Insect & Bird Apocalypse from Neonics

Enormous recent decreases in butterflies, bees, and birds due to vast increases in the use of systemic neonicotinoid poisons in commercial agriculture over the past few decades.

Very scary: without insects, humans themselves cannot survive.

Published in: on August 16, 2019 at 10:29 am  Leave a Comment  

TFA and TNTP don’t understand how to teach math

Veteran math teacher Gary Rubinstein explains how the reformster organization TNTP has no clue about the teaching of mathematics. As a retired math teacher, I very much enjoyed this dissection of the concept of slope.

Published in: on July 31, 2019 at 6:46 am  Leave a Comment  

When is technology useful in the classroom?

The answer is, “That depends.”

Larry Cuban analyzes when it’s helpful and when it’s just a waste of time and money.

Published in: on July 28, 2019 at 11:22 am  Leave a Comment  

Thought question on abortion, fetuses, and children

 “Say you are in a fertility clinic. The reason why you’re there doesn’t matter. The fire alarm goes off and you run to the exit. You get to a hall where you hear a child crying behind a door and when you enter the room you find a 5-year-old child in one corner and a container with ‘1000 viable human embryos’ written on it in another corner. The fire around you is getting worse, and you know you can only save one of the two: the child, or the container. If you try to save both, you will perish and so will the child and the embryos. So what do you do?”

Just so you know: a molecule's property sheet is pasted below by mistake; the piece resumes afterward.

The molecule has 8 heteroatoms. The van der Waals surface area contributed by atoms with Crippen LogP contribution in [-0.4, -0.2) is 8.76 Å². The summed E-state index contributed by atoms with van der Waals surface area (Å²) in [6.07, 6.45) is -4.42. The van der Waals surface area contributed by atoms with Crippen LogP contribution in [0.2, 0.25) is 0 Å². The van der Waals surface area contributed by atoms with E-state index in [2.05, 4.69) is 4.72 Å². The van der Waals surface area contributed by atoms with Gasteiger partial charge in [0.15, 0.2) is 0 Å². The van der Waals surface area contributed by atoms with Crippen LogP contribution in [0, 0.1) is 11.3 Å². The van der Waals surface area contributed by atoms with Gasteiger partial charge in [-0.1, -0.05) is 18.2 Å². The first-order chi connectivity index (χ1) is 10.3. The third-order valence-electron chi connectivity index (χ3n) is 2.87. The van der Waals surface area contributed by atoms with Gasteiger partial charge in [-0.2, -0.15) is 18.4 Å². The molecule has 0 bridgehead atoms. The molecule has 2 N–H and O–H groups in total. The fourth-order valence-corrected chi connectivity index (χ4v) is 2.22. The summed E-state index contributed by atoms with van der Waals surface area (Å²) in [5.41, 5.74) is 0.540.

According to Tomlinson, he has never received a clear answer from the pro-life camp. Why not? “Simply because everyone instinctively knows that the only right choice is to save the 5-year-old child”, he says. That child is worth more than 1000 embryos.

Now take a look at the way the American conservative right treats children on the border. You have a lawyer representing the trump administration going in front of judges to defend not providing children with good food, toothbrushes, a place to shower, beds, etc. Still, they claim to be pro-life! How is that even possible?

The truth is, foetuses and children are not the same. Not morally, not ethically and not biologically. Even people who are against abortion and claim that a foetus has just as much value and rights as a living child know that a foetus and a child are not the same. The pro-life claim is nonsense and more importantly insincere. It is insincere because, ultimately, the purpose of the anti-abortion movement is not to protect life but to dominate and oppress women.